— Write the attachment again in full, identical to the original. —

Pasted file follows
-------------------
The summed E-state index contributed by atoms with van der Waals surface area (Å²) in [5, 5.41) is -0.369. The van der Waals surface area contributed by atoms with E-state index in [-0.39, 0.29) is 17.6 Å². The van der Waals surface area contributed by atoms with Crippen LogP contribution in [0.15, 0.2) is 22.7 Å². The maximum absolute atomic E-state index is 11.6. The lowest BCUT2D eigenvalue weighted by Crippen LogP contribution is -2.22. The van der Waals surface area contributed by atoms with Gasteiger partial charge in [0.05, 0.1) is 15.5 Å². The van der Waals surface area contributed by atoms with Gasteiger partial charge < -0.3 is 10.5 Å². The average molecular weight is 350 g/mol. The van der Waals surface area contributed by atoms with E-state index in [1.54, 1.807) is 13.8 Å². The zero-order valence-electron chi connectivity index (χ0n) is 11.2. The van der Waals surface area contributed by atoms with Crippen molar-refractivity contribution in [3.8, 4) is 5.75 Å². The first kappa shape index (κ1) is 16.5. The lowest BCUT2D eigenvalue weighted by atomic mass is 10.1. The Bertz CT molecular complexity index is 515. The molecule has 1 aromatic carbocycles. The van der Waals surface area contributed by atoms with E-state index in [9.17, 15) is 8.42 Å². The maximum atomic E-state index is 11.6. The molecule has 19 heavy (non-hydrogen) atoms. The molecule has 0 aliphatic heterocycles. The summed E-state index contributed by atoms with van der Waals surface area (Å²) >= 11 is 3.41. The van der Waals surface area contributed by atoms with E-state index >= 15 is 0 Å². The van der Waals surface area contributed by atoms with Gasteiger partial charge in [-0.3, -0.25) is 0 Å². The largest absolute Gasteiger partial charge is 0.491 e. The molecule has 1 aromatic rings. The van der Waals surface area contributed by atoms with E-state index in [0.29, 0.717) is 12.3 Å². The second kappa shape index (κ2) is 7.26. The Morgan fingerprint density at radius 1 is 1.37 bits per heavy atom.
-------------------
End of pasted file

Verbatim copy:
The summed E-state index contributed by atoms with van der Waals surface area (Å²) in [5, 5.41) is -0.369. The van der Waals surface area contributed by atoms with E-state index in [-0.39, 0.29) is 17.6 Å². The van der Waals surface area contributed by atoms with Crippen LogP contribution in [0.15, 0.2) is 22.7 Å². The maximum absolute atomic E-state index is 11.6. The lowest BCUT2D eigenvalue weighted by Crippen LogP contribution is -2.22. The van der Waals surface area contributed by atoms with Gasteiger partial charge in [0.05, 0.1) is 15.5 Å². The van der Waals surface area contributed by atoms with Gasteiger partial charge < -0.3 is 10.5 Å². The average molecular weight is 350 g/mol. The van der Waals surface area contributed by atoms with E-state index in [1.54, 1.807) is 13.8 Å². The zero-order valence-electron chi connectivity index (χ0n) is 11.2. The van der Waals surface area contributed by atoms with Crippen molar-refractivity contribution in [3.8, 4) is 5.75 Å². The first kappa shape index (κ1) is 16.5. The lowest BCUT2D eigenvalue weighted by atomic mass is 10.1. The Bertz CT molecular complexity index is 515. The molecule has 1 aromatic carbocycles. The van der Waals surface area contributed by atoms with E-state index in [9.17, 15) is 8.42 Å². The maximum atomic E-state index is 11.6. The molecule has 19 heavy (non-hydrogen) atoms. The molecule has 0 aliphatic heterocycles. The summed E-state index contributed by atoms with van der Waals surface area (Å²) >= 11 is 3.41. The van der Waals surface area contributed by atoms with E-state index >= 15 is 0 Å². The van der Waals surface area contributed by atoms with Gasteiger partial charge in [-0.3, -0.25) is 0 Å². The largest absolute Gasteiger partial charge is 0.491 e. The molecule has 1 aromatic rings. The van der Waals surface area contributed by atoms with E-state index in [0.29, 0.717) is 12.3 Å². The second kappa shape index (κ2) is 7.26. The Morgan fingerprint density at radius 1 is 1.37 bits per heavy atom.